I had quite a problem with putting Fuka Lata, polish duo into a "niche" or "category" which definitely is a good way to introduce music.
Saturn Melancholia is a set of 7 songs set between axis of treated vocals, synthie and guitar lines. It is close either to trip hop but without pushy 3/4 beats entering the domain of rather elusive freakish climax. The set like this gives obvious associations with some of the finest Cocteau Twins or Kranky albums but the style is set somewhere completely else. I guess it is thanks to Lee Dvd's eerie vocals and fine guitar work of Mito Day who stray out of any complexes and obviousness. Really relaxing at the same time as it doesn't incline any unecessary harshness. It is not overwhelmed by too much of experimentalism and gives a nice output. Bliss...
Mastering an instrument as it is your own body is an almost sacred quest that is either reserved for yogi, gnostic pursuers of the left hand path or any other esotheric outsiders. Philip Gayle built his entire album on the multilayering of the sounds produced by his body. What caught my attention first is the lack of senseless repetition or cheap minimalism of sonorism which is a cardinal sin of many productions connected with free improv or beyond.
Instead Gayle produces a hecttic ritual of hisses, hums, rattles, squeaks and the whole onomatopeic encyclopedia of sound put into one concrete symphony of individualism and certain amount of intimacy. Sometimes implemented with sounds of guitar unexpectedly breaks the clichee of crunchy abstract experiment and goes into folksy randomness with excellent sense of humour.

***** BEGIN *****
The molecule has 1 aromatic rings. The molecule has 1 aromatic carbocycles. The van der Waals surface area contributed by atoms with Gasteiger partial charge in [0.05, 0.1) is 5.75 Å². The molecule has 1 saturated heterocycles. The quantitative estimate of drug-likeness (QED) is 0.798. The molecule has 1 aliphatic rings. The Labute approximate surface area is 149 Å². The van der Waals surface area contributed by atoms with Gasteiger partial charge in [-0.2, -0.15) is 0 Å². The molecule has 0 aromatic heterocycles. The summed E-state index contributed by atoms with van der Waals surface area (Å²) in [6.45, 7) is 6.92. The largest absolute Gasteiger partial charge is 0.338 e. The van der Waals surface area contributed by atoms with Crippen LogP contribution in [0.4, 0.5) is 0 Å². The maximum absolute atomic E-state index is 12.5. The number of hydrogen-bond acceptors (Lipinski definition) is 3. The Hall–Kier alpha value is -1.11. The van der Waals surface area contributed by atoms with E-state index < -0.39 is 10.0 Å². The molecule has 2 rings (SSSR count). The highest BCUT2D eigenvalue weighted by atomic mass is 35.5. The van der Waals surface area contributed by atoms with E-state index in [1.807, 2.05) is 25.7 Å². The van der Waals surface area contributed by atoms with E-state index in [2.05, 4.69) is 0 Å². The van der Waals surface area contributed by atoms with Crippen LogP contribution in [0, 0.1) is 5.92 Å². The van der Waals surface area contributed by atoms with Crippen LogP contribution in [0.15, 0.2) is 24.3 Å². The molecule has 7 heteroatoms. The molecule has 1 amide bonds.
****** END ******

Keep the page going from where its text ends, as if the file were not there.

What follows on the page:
An excellent journey into the (literally) guts of the sound no one should miss really...
Public Eysore Records has been on my mindset for years as I am always amazed by the versatility of Bryan Day as an accomplished graphic designer, instrument builder and active musician. He never ceased to make a really interesting output, even now after years of struggling with lack of time and energy.
The newest release by a quartet of four musicians Ron Anderson Robert L. Pepper David Tamura Philippe Petit brings back the long lost link between instrumental free improvisation and slight touch of very densely textured electronics put into digestible wholeness of sound and tone and colour. Reeds and strings mingled with quite harmonious holarchy. There are really interesting bits which come out of merely improvised bangle but lead towards very advanced composition thanks to the art of listening and experience of musicians which use a wide array of means to utilize here. Superflexible and giving excellet flow to the scenario of this event.